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Thread: Intel stops offering CPU overclocking warranty plans

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    Intel stops offering CPU overclocking warranty plans

    The Performance Tuning Protection Plan (PTPP) service reached EOL yesterday.
    Read more.

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    Re: Intel stops offering CPU overclocking warranty plans

    Maybe it's because their new chips won't have much headroom because they're already pushed to their limits out of the box!

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    Re: Intel stops offering CPU overclocking warranty plans

    They are expensive room heaters anyway at current state, it is amazing how long they have been able to drag their build, and also it raises the question on why they have been cheating on their customers for so long.

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    Re: Intel stops offering CPU overclocking warranty plans

    Lets face it there is little head room outside the normal boost range now with both Intel and AMD. At best you can get longer boost on more cores with a better cooler. Its not like the 'good old days' when you could buy a 3.4ghz chip and stick it up to 4Ghz with a £15 cooler (Thinking back to my previous i5 3570k).

    Also I think if you are experimenting with LN2 or similarly crazy cooling solutions then the risk of killing the CPU is no more than the motherboard/ram with condensation!
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    Re: Intel stops offering CPU overclocking warranty plans

    Nah, the good old days were when you could make a an AMD Thunderbird processor into the next class up by applying a pencil.


    Or when Intels dabbing had so few poor dies that you could reliably take a Pentium Dual Core E-2140 from 1.6Ghz to 4Ghz with a few bios tweaks.

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    Re: Intel stops offering CPU overclocking warranty plans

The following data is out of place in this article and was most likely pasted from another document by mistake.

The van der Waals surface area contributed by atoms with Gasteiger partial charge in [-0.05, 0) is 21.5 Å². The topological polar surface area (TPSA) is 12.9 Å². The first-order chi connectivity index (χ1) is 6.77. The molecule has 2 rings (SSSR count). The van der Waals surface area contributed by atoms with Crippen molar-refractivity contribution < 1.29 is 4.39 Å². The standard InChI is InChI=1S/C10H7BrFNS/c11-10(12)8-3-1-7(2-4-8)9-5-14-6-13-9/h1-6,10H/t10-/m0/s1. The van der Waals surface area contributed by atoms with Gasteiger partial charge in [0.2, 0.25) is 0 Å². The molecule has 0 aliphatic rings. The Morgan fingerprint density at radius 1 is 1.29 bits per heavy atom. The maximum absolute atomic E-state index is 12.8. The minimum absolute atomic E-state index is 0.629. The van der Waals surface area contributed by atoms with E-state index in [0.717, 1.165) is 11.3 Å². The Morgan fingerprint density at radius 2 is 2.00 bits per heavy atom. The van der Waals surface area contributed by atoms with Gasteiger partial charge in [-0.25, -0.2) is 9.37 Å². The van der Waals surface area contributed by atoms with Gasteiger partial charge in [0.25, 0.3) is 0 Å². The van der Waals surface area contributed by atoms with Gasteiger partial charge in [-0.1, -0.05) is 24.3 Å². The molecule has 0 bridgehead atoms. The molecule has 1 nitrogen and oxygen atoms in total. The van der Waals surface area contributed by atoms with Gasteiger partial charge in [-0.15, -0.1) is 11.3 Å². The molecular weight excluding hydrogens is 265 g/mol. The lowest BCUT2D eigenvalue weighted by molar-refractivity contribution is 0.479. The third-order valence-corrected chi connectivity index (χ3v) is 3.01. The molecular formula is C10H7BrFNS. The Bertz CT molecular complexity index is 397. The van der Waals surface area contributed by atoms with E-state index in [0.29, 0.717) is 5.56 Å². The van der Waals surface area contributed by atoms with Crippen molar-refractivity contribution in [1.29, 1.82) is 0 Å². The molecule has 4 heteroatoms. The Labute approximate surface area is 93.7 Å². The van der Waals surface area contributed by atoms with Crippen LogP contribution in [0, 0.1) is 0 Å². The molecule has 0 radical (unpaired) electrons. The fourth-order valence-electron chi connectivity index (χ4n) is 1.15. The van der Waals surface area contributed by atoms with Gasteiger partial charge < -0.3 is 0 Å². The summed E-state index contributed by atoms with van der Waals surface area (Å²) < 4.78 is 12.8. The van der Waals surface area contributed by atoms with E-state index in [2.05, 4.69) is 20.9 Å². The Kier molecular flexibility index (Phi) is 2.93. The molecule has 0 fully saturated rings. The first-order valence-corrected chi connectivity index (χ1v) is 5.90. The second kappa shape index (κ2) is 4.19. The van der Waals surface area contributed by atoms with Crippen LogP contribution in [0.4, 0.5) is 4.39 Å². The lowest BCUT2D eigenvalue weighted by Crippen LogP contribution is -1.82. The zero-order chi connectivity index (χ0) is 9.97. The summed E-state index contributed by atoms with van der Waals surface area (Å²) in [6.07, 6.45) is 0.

Hehe bridging laser cuts.

    Way before that you had to snap a little devise ( called a GFD ) to your CPU to change the multiplier, and solder additional components to your motherboard and GFX to be able ti increase some voltages.

    My last Intel CPU was pretty much a re-binned EE CPU, as evident my the number of components in the hole on the "back" of it, it also OC quite well.

    Again, kids today got it too easy.

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    Re: Intel stops offering CPU overclocking warranty plans

    Wait so Intel releases cryo cooling tech, then quietly withdraws it's OC warranty plans?

    Hmmm. No relation there at all. Noooo.

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    Re: Intel stops offering CPU overclocking warranty plans

    Remembering my intel days.

    e4300 1.80ghz > 3.24ghz
    q9550 2.83ghz > 3.44ghz
    3570K 3.40ghz > 4.55ghz

    Then I get an AMD 3700x enable PBO, overclock ram and call it done.

    Seems both AMD and Intel run closer to the edge stock now which is only a good thing I suppose.

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    Re: Intel stops offering CPU overclocking warranty plans

    Not good though when you consider the price to begin with

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    Re: Intel stops offering CPU overclocking warranty plans

    Thing is most people don't bother overclocking now - remember we here are different than many!
    Old puter - still good enuff till I save some pennies!

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    Re: Intel stops offering CPU overclocking warranty plans

    Quote Originally Posted by 3dcandy View Post
    Thing is most people don't bother overclocking now - remember we here are different than many!